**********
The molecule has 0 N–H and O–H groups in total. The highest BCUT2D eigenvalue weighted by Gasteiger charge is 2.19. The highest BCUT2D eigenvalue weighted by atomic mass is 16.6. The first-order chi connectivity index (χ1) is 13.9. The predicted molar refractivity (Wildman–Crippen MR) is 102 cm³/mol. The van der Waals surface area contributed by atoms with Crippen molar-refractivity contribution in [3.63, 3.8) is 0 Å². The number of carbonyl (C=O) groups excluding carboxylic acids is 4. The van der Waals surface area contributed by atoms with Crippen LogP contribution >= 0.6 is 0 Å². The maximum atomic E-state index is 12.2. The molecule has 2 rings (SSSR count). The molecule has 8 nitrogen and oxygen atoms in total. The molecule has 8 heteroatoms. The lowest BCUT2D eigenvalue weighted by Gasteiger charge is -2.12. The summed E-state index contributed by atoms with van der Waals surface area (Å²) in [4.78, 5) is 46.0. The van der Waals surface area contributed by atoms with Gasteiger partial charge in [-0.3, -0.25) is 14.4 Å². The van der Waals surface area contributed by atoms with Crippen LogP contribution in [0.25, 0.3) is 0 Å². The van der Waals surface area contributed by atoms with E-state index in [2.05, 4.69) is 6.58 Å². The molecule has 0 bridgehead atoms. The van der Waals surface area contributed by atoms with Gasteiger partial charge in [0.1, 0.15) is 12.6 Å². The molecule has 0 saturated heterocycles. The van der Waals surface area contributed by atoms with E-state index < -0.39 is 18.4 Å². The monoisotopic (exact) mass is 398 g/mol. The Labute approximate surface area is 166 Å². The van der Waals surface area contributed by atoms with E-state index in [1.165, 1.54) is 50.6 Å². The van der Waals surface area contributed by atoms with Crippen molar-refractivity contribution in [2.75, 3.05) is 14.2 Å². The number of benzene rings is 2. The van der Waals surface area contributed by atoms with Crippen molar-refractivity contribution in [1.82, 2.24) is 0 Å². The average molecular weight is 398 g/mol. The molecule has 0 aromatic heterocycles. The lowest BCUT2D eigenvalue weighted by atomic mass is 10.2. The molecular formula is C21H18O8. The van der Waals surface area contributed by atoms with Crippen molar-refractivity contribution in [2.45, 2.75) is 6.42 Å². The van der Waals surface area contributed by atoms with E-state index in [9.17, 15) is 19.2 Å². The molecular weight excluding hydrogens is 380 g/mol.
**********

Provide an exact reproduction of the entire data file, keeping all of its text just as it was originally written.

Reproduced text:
The molecule has 0 N–H and O–H groups in total. The highest BCUT2D eigenvalue weighted by Gasteiger charge is 2.19. The highest BCUT2D eigenvalue weighted by atomic mass is 16.6. The first-order chi connectivity index (χ1) is 13.9. The predicted molar refractivity (Wildman–Crippen MR) is 102 cm³/mol. The van der Waals surface area contributed by atoms with Crippen molar-refractivity contribution in [3.63, 3.8) is 0 Å². The number of carbonyl (C=O) groups excluding carboxylic acids is 4. The van der Waals surface area contributed by atoms with Crippen LogP contribution >= 0.6 is 0 Å². The maximum atomic E-state index is 12.2. The molecule has 2 rings (SSSR count). The molecule has 8 nitrogen and oxygen atoms in total. The molecule has 8 heteroatoms. The lowest BCUT2D eigenvalue weighted by Gasteiger charge is -2.12. The summed E-state index contributed by atoms with van der Waals surface area (Å²) in [4.78, 5) is 46.0. The van der Waals surface area contributed by atoms with Gasteiger partial charge in [-0.3, -0.25) is 14.4 Å². The van der Waals surface area contributed by atoms with Crippen LogP contribution in [0.25, 0.3) is 0 Å². The van der Waals surface area contributed by atoms with E-state index in [2.05, 4.69) is 6.58 Å². The molecule has 0 bridgehead atoms. The van der Waals surface area contributed by atoms with Gasteiger partial charge in [0.1, 0.15) is 12.6 Å². The molecule has 0 saturated heterocycles. The van der Waals surface area contributed by atoms with E-state index < -0.39 is 18.4 Å². The monoisotopic (exact) mass is 398 g/mol. The Labute approximate surface area is 166 Å². The van der Waals surface area contributed by atoms with E-state index in [1.165, 1.54) is 50.6 Å². The van der Waals surface area contributed by atoms with Crippen molar-refractivity contribution in [2.75, 3.05) is 14.2 Å². The number of benzene rings is 2. The van der Waals surface area contributed by atoms with Crippen molar-refractivity contribution in [1.82, 2.24) is 0 Å². The average molecular weight is 398 g/mol. The molecule has 0 aromatic heterocycles. The lowest BCUT2D eigenvalue weighted by atomic mass is 10.2. The molecular formula is C21H18O8. The van der Waals surface area contributed by atoms with Crippen molar-refractivity contribution in [2.45, 2.75) is 6.42 Å². The van der Waals surface area contributed by atoms with E-state index in [9.17, 15) is 19.2 Å². The molecular weight excluding hydrogens is 380 g/mol.